Twitter's latest toy, video-streaming app Periscope, is renewing some investors' excitement about the microblogging giant.
An analyst with Jefferies' Equity Research sees great potential for Twitter to make money from the new video app, which has quickly gained a big following among tech industry insiders but doesn't currently generate any revenue.
Last week, Twitter introduced Periscope after acquiring the startup behind it earlier this year. Twitter reportedly paid $100 million for the company, although Fortune has heard from a source that it was in the $65 million to $90 million range.
Periscope lets people use their smartphone to broadcast live video and tune into others' video streams. Competitor Meerkat, which recently raised new funding, launched its own app in late February and took the Austin, Texas-based SxSW conference by storm a couple of weeks later.
Much of Jefferies' optimism about Periscope and Twitter stems from the ability of digital video to command big advertising dollars. Online video ads will be a $17 billion business by 2017, according to eMarketer.
Periscope's video broadcasting format would create a huge opportunity for Twitter to capture a solid chunk of that revenue, provided it figures out a way to build ads into the product. Promoted or sponsored livestreams would be one obvious way. Further integration with Twitter's flagship product would also help increase its use and bolster its ability to monetize this new video product.
Prior to Periscope, Twitter had introduced Vine, a video app that Twitter acquired in 2012 and is limited to seven seconds of imagery. Vine remains a a standalone app, although “vines,” the terms used for videos that users make with the app, can now be embedded into tweets and other online content.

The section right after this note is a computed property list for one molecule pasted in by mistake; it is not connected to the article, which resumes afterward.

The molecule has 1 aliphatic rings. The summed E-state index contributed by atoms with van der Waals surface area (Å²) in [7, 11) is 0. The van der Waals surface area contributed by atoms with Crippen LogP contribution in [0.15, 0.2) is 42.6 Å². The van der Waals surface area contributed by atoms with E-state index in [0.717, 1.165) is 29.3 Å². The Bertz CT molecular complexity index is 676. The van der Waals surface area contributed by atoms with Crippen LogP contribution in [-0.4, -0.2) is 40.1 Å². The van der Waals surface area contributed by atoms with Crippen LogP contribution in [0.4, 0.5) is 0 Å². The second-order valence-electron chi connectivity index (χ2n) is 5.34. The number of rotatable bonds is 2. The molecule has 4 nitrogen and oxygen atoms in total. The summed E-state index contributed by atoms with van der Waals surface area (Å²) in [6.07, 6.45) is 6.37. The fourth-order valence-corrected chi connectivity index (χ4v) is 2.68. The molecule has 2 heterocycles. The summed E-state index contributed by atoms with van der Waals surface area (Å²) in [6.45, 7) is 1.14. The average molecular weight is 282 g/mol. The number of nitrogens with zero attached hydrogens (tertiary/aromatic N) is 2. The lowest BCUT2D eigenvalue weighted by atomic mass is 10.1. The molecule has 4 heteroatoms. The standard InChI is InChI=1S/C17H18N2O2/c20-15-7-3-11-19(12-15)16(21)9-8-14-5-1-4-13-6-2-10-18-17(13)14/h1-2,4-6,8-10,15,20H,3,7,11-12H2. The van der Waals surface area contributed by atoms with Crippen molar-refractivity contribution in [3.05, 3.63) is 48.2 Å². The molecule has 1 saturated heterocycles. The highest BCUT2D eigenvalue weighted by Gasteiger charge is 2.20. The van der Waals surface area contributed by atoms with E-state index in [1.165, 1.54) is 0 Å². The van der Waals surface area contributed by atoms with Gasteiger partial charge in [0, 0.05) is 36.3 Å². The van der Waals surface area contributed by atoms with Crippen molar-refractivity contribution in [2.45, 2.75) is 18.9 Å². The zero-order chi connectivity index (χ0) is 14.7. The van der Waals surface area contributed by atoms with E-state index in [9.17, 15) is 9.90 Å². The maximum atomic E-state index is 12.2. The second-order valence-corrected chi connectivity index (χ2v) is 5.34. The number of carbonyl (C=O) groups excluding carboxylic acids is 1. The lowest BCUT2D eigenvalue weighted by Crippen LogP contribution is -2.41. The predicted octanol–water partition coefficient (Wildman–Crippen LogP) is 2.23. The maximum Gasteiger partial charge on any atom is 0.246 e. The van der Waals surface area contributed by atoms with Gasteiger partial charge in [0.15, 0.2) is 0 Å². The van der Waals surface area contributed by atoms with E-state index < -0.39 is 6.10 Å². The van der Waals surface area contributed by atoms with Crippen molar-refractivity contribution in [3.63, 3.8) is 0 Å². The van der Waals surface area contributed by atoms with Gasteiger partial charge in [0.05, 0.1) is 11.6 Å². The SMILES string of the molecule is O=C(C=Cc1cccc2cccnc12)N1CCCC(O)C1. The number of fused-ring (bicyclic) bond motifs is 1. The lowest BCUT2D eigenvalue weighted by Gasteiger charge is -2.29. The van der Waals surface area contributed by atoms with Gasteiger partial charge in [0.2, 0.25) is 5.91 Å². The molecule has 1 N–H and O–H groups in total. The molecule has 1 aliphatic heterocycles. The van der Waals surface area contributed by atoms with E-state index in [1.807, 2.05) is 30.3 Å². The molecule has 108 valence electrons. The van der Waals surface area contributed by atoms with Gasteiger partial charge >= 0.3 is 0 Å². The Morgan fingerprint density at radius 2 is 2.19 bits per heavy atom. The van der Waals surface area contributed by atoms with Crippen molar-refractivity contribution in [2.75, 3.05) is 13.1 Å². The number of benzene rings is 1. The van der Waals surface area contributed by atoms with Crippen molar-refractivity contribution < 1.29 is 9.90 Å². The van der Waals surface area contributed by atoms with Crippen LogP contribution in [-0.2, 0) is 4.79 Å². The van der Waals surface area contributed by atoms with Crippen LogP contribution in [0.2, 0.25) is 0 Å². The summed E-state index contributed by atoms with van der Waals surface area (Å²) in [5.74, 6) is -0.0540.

As a mobile app, Periscope also plays an important role in Twitter's growth as the company increasingly shifts its efforts toward mobile. In the fourth quarter of 2014, mobile users accounted for 80% of the service's 288 million overall users. In terms of advertising, mobile is now the core of Twitter's business, making up 88% of the company's $432 million in total ad revenue.
But despite Jefferies' enthusiasm, Periscope could still fail to become the smash hit the research firm hopes it will be. Competitor Meerkat beat it to the punch when it launched a few weeks before Periscope. In response to the threat, Twitter shut off Meerkat's access to Twitter's social graph, the term for the people its users follow.
But Periscope doesn't seem to have slowed Meerkat's growth.Meerkat responded by building new features to help its users find additional people to follow and video streams to watch. CEO Ben Rubin also released screenshots of the app's metrics earlier this week showing that the app is still going strong (although exact numbers were covered up).
Video streaming is also hardly new: Camio, YouNow, and others have already attempted to popularize it, with mixed results. Justin.tv, the precursor to video game streaming sensation Twitch.tv, which sold to Amazon last year for almost $1 billion, consisted of CEO Justin Kan and his friends broadcasting their lives to an audience. The idea ultimately failed and the team shifted to Twitch.tv.
This is also not Twitter's first foray into video or standalone apps. Vine, despite its early media buzz, hasn't become the hit the company hoped for, although it continues to introduce new features and ways to more easily create and share videos. Twitter also recently introduced native video into tweets in the hopes of increasing engagement and adding more advertising opportunities.
Periscope's real-time approach, which is very much at the core of Twitter's flagship service, is its biggest strength. However, it might still be too early to declare Periscope a winner, or at least until we see what Twitter does with it.